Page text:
As I got out of the car, I could tell this man was in real trouble besides just having a broken down vehicle. In barely coherent words, he told me that his car needed a jump so he could get “him” home. Before I could ask who he was talking about, he pointed to the backseat of his car. In the backseat sat a little boy slumped over asleep in a car seat not a day older than three. The boy was drenched in sweat and his nose had run completely down his front. The backseat of a non-air conditioned car on a 90 degree day was no place for this little boy. I quickly scurried to my trunk to get out my jumper cables and hooked them up. I didn’t immediately notice that he had been holding up the hood of his car until I got out and he asked me to hold up the hood while he tried to turn the car over. The car started right up, I detached the cables, and the man mumbled a “thank you” as he quickly drove off in his rattling car; the little boy still asleep in the backseat.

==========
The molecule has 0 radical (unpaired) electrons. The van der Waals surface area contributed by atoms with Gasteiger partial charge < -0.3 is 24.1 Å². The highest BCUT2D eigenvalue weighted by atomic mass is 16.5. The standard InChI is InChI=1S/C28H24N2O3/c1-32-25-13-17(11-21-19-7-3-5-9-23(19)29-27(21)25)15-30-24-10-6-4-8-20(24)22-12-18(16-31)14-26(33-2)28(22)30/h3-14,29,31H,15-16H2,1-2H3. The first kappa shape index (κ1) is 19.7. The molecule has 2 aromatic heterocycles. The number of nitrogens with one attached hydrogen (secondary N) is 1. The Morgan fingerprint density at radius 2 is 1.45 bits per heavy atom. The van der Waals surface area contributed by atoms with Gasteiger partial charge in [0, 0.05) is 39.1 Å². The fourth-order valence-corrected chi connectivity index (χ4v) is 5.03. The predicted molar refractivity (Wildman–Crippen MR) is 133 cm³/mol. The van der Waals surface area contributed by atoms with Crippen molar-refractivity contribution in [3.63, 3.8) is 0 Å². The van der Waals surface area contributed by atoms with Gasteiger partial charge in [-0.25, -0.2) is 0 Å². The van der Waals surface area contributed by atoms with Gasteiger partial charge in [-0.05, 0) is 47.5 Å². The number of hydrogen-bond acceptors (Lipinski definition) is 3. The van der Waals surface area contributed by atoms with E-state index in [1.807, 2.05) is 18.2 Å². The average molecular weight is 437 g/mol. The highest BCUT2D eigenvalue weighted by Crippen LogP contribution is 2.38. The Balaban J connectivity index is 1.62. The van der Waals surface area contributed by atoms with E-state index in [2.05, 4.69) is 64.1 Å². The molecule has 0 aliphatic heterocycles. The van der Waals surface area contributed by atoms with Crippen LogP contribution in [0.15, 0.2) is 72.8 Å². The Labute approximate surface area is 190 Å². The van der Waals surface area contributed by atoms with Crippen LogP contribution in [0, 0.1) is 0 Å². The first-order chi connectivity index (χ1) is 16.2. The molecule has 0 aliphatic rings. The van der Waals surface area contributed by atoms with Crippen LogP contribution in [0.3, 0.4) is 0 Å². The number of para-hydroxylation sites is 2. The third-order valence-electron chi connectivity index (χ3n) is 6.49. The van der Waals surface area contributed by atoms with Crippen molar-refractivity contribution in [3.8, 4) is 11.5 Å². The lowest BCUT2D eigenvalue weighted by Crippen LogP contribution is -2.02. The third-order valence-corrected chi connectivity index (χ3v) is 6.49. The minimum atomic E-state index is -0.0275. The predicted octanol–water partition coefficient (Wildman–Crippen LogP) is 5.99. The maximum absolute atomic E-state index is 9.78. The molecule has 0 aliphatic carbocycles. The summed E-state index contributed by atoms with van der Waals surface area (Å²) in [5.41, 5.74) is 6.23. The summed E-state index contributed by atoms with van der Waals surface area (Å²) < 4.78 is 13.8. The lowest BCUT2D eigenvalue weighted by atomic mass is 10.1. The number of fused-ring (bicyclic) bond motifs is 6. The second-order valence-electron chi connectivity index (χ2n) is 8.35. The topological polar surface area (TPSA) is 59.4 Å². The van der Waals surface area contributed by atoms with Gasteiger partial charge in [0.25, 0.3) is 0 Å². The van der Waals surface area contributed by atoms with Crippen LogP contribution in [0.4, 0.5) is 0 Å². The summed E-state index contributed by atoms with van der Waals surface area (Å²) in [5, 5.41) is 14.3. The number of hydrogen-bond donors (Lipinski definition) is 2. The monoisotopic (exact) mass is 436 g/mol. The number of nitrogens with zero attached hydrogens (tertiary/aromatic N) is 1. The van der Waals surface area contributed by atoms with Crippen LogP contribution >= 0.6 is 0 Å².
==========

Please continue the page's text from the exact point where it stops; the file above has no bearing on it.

From the moment that I saw the little boy, I felt like I was being drop kicked in the chest with the sensation that God is completely in control of everything. Many people ask “Where is God?” in certain situations. Others say “I will wait for God” in other situations. These people desperately need to open their eyes to see that God is not a man in the sky, but rather every molecule screams His existence. God lead me straight to that boy. He could have sent a tzadik (righteous man), but instead He sent someone who avoiding ridicule. He could have whisked the little boy away in the arms of an angel but instead, He chose someone who was trying to outrun responsibility.
I hardly remember pulling out of the parking lot to go home because I was so jazzed on the Oneness of God. May we never forget that God is in complete control. 

When Your Tzitzit Come Untied: More Than a Blog About Fringes

There is a Jewish tradition of making a brakha (blessing) over the ritual fringes that are commanded in the Torah: